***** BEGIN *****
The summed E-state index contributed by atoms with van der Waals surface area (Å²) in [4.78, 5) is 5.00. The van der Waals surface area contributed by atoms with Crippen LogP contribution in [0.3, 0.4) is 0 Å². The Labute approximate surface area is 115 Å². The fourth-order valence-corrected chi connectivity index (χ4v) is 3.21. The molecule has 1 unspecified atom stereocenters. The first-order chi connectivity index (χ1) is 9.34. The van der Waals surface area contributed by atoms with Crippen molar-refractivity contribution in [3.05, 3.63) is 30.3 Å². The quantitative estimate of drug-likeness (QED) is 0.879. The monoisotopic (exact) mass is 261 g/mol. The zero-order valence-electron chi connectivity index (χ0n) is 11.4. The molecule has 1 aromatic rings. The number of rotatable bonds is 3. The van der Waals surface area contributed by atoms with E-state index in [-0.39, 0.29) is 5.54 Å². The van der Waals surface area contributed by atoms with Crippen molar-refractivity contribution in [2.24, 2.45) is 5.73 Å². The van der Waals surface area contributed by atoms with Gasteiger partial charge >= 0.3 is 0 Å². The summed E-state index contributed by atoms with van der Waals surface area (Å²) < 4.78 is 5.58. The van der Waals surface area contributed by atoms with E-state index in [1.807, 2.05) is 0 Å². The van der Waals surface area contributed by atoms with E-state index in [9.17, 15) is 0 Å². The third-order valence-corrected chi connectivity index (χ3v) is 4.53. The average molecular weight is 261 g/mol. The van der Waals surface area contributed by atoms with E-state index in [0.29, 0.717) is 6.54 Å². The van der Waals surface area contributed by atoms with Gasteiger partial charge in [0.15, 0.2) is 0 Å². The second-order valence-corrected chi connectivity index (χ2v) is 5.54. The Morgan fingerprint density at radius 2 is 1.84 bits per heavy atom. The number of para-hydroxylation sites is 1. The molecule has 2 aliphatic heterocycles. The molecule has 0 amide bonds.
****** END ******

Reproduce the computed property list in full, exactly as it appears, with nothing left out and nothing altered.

The summed E-state index contributed by atoms with van der Waals surface area (Å²) in [4.78, 5) is 5.00. The van der Waals surface area contributed by atoms with Crippen LogP contribution in [0.3, 0.4) is 0 Å². The Labute approximate surface area is 115 Å². The fourth-order valence-corrected chi connectivity index (χ4v) is 3.21. The molecule has 1 unspecified atom stereocenters. The first-order chi connectivity index (χ1) is 9.34. The van der Waals surface area contributed by atoms with Crippen molar-refractivity contribution in [3.05, 3.63) is 30.3 Å². The quantitative estimate of drug-likeness (QED) is 0.879. The monoisotopic (exact) mass is 261 g/mol. The zero-order valence-electron chi connectivity index (χ0n) is 11.4. The molecule has 1 aromatic rings. The number of rotatable bonds is 3. The van der Waals surface area contributed by atoms with E-state index in [-0.39, 0.29) is 5.54 Å². The van der Waals surface area contributed by atoms with Crippen molar-refractivity contribution in [2.24, 2.45) is 5.73 Å². The van der Waals surface area contributed by atoms with Gasteiger partial charge >= 0.3 is 0 Å². The summed E-state index contributed by atoms with van der Waals surface area (Å²) < 4.78 is 5.58. The van der Waals surface area contributed by atoms with E-state index in [1.807, 2.05) is 0 Å². The van der Waals surface area contributed by atoms with E-state index in [9.17, 15) is 0 Å². The third-order valence-corrected chi connectivity index (χ3v) is 4.53. The average molecular weight is 261 g/mol. The van der Waals surface area contributed by atoms with E-state index in [0.29, 0.717) is 6.54 Å². The van der Waals surface area contributed by atoms with Gasteiger partial charge in [0.15, 0.2) is 0 Å². The second-order valence-corrected chi connectivity index (χ2v) is 5.54. The Morgan fingerprint density at radius 2 is 1.84 bits per heavy atom. The number of para-hydroxylation sites is 1. The molecule has 2 aliphatic heterocycles. The molecule has 0 amide bonds.